The only person I know who was affected by being too light in a V10 was another adventure racing training parter I had. He is an elite level runner and while being around the same height as us (190cm give or take) weighs around 76kg. He bought the V10 (performance) a few years ago not really knowing too much about ski's (I guess like most of us when we start) and about a year later realised the boat sat up at the front in flat water,(photo's taken at an event showed this) so a V10L would have got him further forward and had the boat more level for his weight.

Always looking for the next boat :)
Last edit: 11 years 10 months ago by AR_convert.

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11 years 10 months ago #6506 by fredrik
Replied by fredrik on topic Re:Little boat, big boat?
In this boat size context: how does the nelo boats compare to the carbonology atom (or vault)?

I haven's tried any of them, but both seem to qualify as low(er) volume boats.

I'm 78-80 kgs (180 cm) an given the discussions here maybe a medium (up to 75 kgs) nelo should be considered as an alternative to the large model (75+kgs) if I get the opportunity to test drive a nelo.

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11 years 10 months ago #6513 by Downwind Rules
Hi Frerick

Nelo has certainly brought their understanding of the need for different size boats for different paddler physiques from their kayak range to their skis.

The Carbonology boats though have a completely different approach. While the Nelo has stayed with the length of their competitors (6.4m), the Carbonology boats are 5.95m. This makes them truly low volume boats.
carbonology.com.au/distributors/ might help you find where to try one.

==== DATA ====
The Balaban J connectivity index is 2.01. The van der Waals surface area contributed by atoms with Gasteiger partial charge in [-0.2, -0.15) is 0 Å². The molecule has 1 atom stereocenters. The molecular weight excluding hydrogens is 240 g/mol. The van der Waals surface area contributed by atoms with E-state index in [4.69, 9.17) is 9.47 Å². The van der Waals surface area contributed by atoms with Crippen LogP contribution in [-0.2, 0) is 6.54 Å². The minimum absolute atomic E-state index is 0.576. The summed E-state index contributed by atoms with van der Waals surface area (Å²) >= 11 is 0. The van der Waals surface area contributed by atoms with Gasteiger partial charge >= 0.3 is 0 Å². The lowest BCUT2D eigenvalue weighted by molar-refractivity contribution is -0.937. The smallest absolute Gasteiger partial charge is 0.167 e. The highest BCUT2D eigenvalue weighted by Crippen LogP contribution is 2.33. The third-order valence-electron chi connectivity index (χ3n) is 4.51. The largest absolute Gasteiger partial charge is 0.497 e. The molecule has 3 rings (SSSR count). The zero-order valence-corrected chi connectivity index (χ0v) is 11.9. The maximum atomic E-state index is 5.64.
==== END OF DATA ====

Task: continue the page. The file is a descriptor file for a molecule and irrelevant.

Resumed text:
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11 years 10 months ago #6514 by fredrik
Replied by fredrik on topic Re:Little boat, big boat?
Yep, I'm looking forward to the test rides. It's going to be interesting to get a first hand feel of the reduced length and volume.

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11 years 10 months ago #6519 by yankee
Replied by yankee on topic Re:Little boat, big boat?
Ok, I'll bite and chime in on this one, as I am, unfortunately- a light weight (the grass is always greener- I wish I was bigger, but take what you're dealt)... ;)
So, the facts (background): I'm about 177cm/5'10" and 64Kg/140lbs, & have been this exact ht/wt for the past 20~odd years.
To answer your "general strength" Q, Rightarm, I can probably do more chin-ups/push-ups than most: So, Power:Weight I'm pretty good. But, this "feeble overall Power", isn't enough to overcome a 30kt side-wind hitting my exposed bow! :angry: I end up using a lot of rudder (full, most times!) and go very slowly to the point I'm trying to reach, but then DW...!!!

Right- now that I've been paddling for ~2years (1st boat a V10L- did my research & it seemed like a good choice-and it was, but then I had the opportunity to "side-grade" to a lighter/newer Think Legend- the higher volume is not suited to me, but I'm not an Olympic athlete, so I'm happy with all the other features of this ski atm)

So, what were we talking about? Oh yes...